Grayscale Attorneys Argue SEC for Spot Bitcoin ETF Approval

SEC’s decision to approve a futures-based fund and not a spot ETF is “arbitrary and capricious,” and in violation of the Administrative Procedure Act (APA), attorneys from Davis Polk argue in a letter to the SEC.

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key takeaways

  • Grayscale’s letter to the SEC comes months after the firm filed to convert its Grayscale Bitcoin Trust (GBTC), the investment group’s grantor trust, into an ETF, again, under the ticker BTC
  • Grayscale first filed to convert GBTC in 2017

Attorneys that represent Grayscale Investments have submitted a letter to the US Securities and Exchange Commission (SEC) arguing that failure to approve a spot bitcoin ETF is in violation of federal law. 

The SEC’s decision to approve a futures-based fund and not a spot ETF is “arbitrary and capricious,” and therefore in violation of the Administrative Procedure Act (APA), attorneys from Davis Polk argue in the letter, which was sent Monday and released publically by Grayscale on Tuesday. 

The letter comes months after Grayscale filed to convert its Grayscale Bitcoin Trust (GBTC), the investment group’s grantor trust, into an ETF, again, under the ticker BTC. Grayscale first filed to convert GBTC in 2017. GBTC currently represents roughly 3.4% of outstanding bitcoin, according to the Davis Polk & Wardwell letter. 

Grayscale elected to voluntarily withdraw previous bitcoin ETF filings in 2017 because the SEC cited concerns over fraud and manipulation in the bitcoin market, making both a futures-based and a spot bitcoin ETF unlikely to be granted approval. 

“If you believe that there is fraud or manipulation in the bitcoin market, it makes complete sense to deny both types of ETF filings, they’re both based on the same bitcoin pricing,” Craig Salm, head of legal at Grayscale, told Blockwroks. “Grayscale has had a very strong, active engagement with all of our regulators, we’ve talked about the pricing index, the developments in the bitcoin market, and so on to continue to make the case that we thought the markets were ready, and then fast forward to 2021 and we saw the first futures based filing.” 

The approval of the futures product but not a spot product is inconsistent, Salm said. 

“This year, when we saw the futures-based ETFs start trading, but then yet another spot ETF was denied, we had a situation where now there’s two like situations that are not being treated similarly,” he said. 

The APA provides an opportunity to challenge cases where agencies are not being consistent in rulings, Salm said. 

“The commission has no basis for the position that investing in the derivatives market for an asset is acceptable for investors while investing in the asset itself is not,” the letter states. “But having permitted the listing of multiple Bitcoin futures ETPs in the last several weeks, that is the policy decision the commission would announce were it to deny NYSE Arca’s application to list BTC.”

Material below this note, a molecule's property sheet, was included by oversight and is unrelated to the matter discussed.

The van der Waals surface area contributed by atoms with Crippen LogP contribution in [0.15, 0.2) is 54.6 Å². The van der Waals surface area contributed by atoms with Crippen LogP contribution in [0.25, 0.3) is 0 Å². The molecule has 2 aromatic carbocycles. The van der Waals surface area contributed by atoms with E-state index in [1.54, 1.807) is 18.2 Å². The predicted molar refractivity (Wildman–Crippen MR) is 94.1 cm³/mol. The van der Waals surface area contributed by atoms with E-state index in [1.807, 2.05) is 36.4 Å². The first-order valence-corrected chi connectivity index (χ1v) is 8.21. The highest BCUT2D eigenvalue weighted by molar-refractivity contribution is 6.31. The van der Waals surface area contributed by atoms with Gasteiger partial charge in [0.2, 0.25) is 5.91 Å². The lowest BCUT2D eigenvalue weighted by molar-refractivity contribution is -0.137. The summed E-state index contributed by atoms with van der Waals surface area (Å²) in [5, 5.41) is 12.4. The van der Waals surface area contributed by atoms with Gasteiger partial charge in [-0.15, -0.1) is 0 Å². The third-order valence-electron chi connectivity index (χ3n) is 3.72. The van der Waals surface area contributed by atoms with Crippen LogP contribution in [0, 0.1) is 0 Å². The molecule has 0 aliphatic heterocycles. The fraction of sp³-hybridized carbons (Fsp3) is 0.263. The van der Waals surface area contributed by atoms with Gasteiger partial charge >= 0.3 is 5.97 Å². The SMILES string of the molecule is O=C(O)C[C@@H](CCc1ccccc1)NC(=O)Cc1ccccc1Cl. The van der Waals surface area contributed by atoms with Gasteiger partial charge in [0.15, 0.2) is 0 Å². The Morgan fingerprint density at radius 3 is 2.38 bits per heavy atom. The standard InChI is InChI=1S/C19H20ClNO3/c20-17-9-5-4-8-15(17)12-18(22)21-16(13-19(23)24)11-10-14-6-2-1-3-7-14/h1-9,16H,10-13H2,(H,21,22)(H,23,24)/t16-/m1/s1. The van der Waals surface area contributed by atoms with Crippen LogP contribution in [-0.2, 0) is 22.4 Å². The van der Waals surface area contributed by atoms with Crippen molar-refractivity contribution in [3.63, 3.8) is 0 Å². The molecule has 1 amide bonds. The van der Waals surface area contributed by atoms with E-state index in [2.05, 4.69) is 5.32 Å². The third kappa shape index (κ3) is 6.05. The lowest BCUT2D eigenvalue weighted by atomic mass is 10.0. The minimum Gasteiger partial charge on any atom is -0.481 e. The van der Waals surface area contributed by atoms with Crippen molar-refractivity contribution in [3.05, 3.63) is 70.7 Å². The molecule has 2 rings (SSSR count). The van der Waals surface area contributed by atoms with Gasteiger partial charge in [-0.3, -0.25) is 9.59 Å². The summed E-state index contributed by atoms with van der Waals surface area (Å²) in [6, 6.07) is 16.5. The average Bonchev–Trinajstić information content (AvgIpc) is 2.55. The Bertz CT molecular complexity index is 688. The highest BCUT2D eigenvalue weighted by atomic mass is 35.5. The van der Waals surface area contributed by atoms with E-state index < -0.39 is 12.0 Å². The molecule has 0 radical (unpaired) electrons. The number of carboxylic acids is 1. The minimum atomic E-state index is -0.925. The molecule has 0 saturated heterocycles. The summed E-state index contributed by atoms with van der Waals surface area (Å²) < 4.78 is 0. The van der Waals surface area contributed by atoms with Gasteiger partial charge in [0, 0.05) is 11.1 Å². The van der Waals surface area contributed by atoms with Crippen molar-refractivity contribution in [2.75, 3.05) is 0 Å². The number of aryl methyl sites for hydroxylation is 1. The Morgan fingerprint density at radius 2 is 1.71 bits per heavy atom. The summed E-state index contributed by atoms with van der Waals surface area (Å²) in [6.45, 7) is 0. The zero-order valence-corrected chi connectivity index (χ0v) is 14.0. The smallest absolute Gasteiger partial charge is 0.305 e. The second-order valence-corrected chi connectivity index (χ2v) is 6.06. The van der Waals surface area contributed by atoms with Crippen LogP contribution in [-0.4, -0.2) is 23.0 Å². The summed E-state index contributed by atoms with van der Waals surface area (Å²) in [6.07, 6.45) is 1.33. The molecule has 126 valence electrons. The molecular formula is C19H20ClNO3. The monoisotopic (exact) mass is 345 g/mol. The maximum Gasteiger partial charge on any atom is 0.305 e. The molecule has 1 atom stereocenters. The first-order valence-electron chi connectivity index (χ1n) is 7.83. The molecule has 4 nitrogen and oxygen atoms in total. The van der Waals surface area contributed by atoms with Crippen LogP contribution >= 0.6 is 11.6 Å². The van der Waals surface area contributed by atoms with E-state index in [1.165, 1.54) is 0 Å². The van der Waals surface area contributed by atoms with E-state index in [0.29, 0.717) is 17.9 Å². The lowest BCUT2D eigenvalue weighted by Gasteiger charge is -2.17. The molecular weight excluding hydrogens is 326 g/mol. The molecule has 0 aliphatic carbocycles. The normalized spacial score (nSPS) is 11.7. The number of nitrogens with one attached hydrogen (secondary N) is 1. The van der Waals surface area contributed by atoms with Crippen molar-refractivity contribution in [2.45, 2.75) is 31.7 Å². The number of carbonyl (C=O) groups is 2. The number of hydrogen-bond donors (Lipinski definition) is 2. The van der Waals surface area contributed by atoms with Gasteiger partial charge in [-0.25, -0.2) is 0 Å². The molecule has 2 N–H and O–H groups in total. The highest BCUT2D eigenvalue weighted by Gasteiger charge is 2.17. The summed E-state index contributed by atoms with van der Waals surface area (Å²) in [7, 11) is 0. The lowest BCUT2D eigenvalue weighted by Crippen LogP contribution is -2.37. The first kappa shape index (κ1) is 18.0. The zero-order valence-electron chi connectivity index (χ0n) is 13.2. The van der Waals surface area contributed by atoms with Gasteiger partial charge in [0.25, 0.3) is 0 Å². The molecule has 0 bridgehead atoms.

The APA, enacted in 1946, oversees how administrative agencies of the federal government, such as the SEC, may propose and issue regulations. 

“The APA requires the SEC to treat *like* situations *alike* absent a reasonable basis for different treatment,” Salm said in a statement. “This means the SEC must treat similarly situated investment products similarly.”

The argument that an agency is taking actions that are “arbitrary and capricious” is broad, Gillian Metzger, professor at Columbia Law School, wrote in a briefing for the Poverty & Race Research Action Council. If an agency fails to respond to comments, or if agency actions are not supported by evidence, the arbitrary and capricious argument can be evoked. 

“One factor that matters significantly in determining whether a court is more rigorous in review or weaker is the agency’s credibility and care,” Metzger wrote. “If a court thinks an agency is cutting corners, ignoring relevant factors and evidence, poor analysis pushing an ideological agenda without regard to facts, it can get more searching.” 

It’s not the first time an argument like this has been made in favor of a spot bitcoin fund. Earlier this month, VanEck contended that approval of a futures-based product without spot approval is “inconsistent.” The SEC responded to the comment, which it is required to do, with another denial. 

“The Commission has consistently required that the listing exchange have a comprehensive surveillance-sharing agreement with a regulated market of significant size related to Bitcoin, or demonstrate that other means to prevent fraudulent and manipulative acts and practices are sufficient,” the SEC’s response said. 

In terms of next steps for Grayscale, the SEC will have to respond to the comment letter. 

“We think the arguments that our attorneys at David Polk made are persuasive and we are looking forward to seeing what the response is,” Salm said.


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